WA growers consulted during GRDC panel tours

Author: Natalie Lee | Date: 09 Oct 2014

Key decision makers from the Grains Research and Development Corporation (GRDC) hit the road in recent weeks to discuss a range of research, development and extension (RD&E) issues with Western Australian growers.

Growers Daniel and John Wellington in a field with GRDC chairman Richard Clark

Caption: Carnamah growers Daniel and John Wellington, right, flank GRDC chairman Richard Clark during the GRDC western regional panel spring tour of WA’s northern cropping districts.

Three GRDC western regional panel spring tours were conducted in different areas of the WA grainbelt in order to facilitate extensive engagement with growers, researchers, advisers and other grains industry representatives.

Separate tours traversed the State’s southern and northern cropping districts, as well as the eastern grainbelt.

GRDC chairman Richard Clark joined the tour of WA’s Northern Agricultural Region from October 1 to 3, speaking with growers in Mingenew, Morawa, Carnamah, Coorow, Moora, New Norcia, Toodyay and Bolgart.

Mr Clark said growers he spoke with supported the GRDC levy and were keenly interested to find out more about the GRDC, the scope of its investments and how these were designed to increase grower profitability.

 “The challenge for the GRDC is to enhance its engagement with those growers who don’t already contribute through Regional Cropping Solutions Networks (RCSNs) and the western panel, so that they feel a greater connection with the GRDC and have a better understanding of how we are delivering value to them,” he said.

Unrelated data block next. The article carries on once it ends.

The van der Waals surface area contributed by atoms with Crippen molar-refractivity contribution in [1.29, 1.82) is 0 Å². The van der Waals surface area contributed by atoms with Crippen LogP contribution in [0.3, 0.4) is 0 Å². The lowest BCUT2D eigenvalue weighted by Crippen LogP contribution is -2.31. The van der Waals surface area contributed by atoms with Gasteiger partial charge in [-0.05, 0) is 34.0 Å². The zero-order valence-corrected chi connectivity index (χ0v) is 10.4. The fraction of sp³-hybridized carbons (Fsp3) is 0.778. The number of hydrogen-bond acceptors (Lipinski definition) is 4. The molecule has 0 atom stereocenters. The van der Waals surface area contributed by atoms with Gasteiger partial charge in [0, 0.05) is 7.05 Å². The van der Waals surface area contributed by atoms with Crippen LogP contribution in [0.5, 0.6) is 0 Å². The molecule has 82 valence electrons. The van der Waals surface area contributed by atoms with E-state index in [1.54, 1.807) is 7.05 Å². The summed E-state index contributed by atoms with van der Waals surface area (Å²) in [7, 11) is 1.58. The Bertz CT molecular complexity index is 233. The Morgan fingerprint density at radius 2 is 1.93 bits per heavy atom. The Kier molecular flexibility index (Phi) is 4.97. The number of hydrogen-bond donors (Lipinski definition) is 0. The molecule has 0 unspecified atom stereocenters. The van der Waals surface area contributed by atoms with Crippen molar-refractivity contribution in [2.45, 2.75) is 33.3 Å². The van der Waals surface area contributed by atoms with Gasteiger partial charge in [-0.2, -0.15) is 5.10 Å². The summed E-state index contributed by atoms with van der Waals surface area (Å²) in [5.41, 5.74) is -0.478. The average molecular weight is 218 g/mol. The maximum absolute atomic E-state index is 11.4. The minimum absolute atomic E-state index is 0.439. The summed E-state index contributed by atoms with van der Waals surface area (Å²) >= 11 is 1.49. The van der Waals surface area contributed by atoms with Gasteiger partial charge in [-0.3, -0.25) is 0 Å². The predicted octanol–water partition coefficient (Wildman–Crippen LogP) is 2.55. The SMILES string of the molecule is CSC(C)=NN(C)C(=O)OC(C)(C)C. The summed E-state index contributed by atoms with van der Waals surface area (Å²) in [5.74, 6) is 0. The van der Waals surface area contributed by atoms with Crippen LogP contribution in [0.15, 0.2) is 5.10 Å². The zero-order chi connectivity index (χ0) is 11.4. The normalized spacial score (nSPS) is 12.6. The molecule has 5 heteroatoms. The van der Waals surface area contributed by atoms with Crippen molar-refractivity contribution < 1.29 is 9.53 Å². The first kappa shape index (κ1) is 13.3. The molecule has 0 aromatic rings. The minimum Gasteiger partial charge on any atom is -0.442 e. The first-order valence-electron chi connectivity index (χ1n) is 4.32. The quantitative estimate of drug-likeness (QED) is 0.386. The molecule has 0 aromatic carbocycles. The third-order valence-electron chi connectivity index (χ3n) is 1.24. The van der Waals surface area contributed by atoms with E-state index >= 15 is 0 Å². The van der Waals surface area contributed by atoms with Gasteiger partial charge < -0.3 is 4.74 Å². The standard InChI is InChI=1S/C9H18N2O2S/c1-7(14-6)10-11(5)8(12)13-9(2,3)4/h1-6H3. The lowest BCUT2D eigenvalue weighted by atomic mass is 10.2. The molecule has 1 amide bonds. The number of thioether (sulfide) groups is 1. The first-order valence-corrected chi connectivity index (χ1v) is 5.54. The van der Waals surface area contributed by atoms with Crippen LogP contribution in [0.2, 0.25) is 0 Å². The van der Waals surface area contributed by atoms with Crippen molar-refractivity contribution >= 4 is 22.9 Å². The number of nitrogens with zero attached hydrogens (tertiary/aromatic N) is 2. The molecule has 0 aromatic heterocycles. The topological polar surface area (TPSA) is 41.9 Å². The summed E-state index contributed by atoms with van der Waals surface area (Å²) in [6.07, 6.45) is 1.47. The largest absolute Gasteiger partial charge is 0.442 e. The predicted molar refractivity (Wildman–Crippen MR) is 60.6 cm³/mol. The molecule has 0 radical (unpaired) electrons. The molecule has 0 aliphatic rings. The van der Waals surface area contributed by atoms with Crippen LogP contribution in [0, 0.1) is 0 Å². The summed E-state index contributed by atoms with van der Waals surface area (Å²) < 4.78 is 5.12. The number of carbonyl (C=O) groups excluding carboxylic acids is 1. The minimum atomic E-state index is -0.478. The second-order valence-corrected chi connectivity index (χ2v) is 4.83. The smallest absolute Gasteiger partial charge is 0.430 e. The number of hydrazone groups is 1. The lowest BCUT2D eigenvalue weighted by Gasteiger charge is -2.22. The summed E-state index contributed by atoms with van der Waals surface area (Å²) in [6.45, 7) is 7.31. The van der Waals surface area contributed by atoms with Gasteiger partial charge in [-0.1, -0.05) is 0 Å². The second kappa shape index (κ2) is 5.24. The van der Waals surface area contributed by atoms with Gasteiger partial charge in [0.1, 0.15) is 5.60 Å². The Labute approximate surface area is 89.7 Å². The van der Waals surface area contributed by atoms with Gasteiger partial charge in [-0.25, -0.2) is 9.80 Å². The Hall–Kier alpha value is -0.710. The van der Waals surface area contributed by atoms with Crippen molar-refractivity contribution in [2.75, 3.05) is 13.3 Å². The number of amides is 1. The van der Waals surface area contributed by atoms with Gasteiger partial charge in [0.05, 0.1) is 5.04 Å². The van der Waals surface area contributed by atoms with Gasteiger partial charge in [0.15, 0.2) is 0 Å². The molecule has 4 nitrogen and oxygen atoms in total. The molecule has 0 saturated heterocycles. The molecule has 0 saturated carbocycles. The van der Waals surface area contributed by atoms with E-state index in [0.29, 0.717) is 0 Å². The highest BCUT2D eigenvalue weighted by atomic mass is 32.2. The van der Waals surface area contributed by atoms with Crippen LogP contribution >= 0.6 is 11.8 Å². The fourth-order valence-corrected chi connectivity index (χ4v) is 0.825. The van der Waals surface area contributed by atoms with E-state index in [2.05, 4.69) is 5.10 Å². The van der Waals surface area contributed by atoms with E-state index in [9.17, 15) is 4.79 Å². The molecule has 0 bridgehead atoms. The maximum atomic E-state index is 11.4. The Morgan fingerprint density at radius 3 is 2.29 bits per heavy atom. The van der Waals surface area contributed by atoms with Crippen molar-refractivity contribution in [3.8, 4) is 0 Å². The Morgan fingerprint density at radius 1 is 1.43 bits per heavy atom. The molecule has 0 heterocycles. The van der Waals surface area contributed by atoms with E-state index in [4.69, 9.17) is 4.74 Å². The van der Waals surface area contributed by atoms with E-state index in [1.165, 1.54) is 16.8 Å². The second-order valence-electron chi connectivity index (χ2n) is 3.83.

Richard Clark with Peter Robert and Aaron Candeloro in front of silos

Caption: GRDC chairman Richard Clark, left, and GRDC western regional panel chairman Peter Roberts, right, with grower Aaron Candeloro on his Toodyay farm.

Mr Clark said the tours were an opportunity to demonstrate how the GRDC was investing not only in new technologies relating to key issues such as herbicide resistance, frost, soil constraints, and crop rotations, but also in pre-emptive research defending farming systems from potential threats such as rust in cereals and blackleg in canola.

“Growers are not always fully aware of the breadth of projects in which the GRDC invests, as the work is delivered by our research partners, not the GRDC itself,” he said.

Mr Clark said that while growers indicated that GRDC investments reflected the key issues of importance to them, many wanted an increased focus on local issues such as variety-specific agronomy information.

GRDC western regional panel chairman Peter Roberts said the GRDC was addressing this need for local information by increasing its investment in ‘fast tracked’, short term RCSN trials.

“These trials are addressing local priority issues identified by the five western region RCSNs, aligned with WA’s port zones,” he said.

“The RCSNs have helped identify and define issues and have directed investment in the research that will derive the most benefit for growers.”

Mr Roberts said agronomic issues raised by growers during the tour of WA’s northern cropping areas included soil acidity; the need for an economically viable pulse crop to include in cropping rotations; climate variability; and weeds.

The GRDC plans and invests in RD&E for the Australian grains industry. Its primary objective is to support effective competition by Australian grain growers in global grain markets, through enhanced profitability and sustainability.


Contact Details


Natalie Lee, Cox Inall Communications

08 9864 2034, 0427 189 827


Region West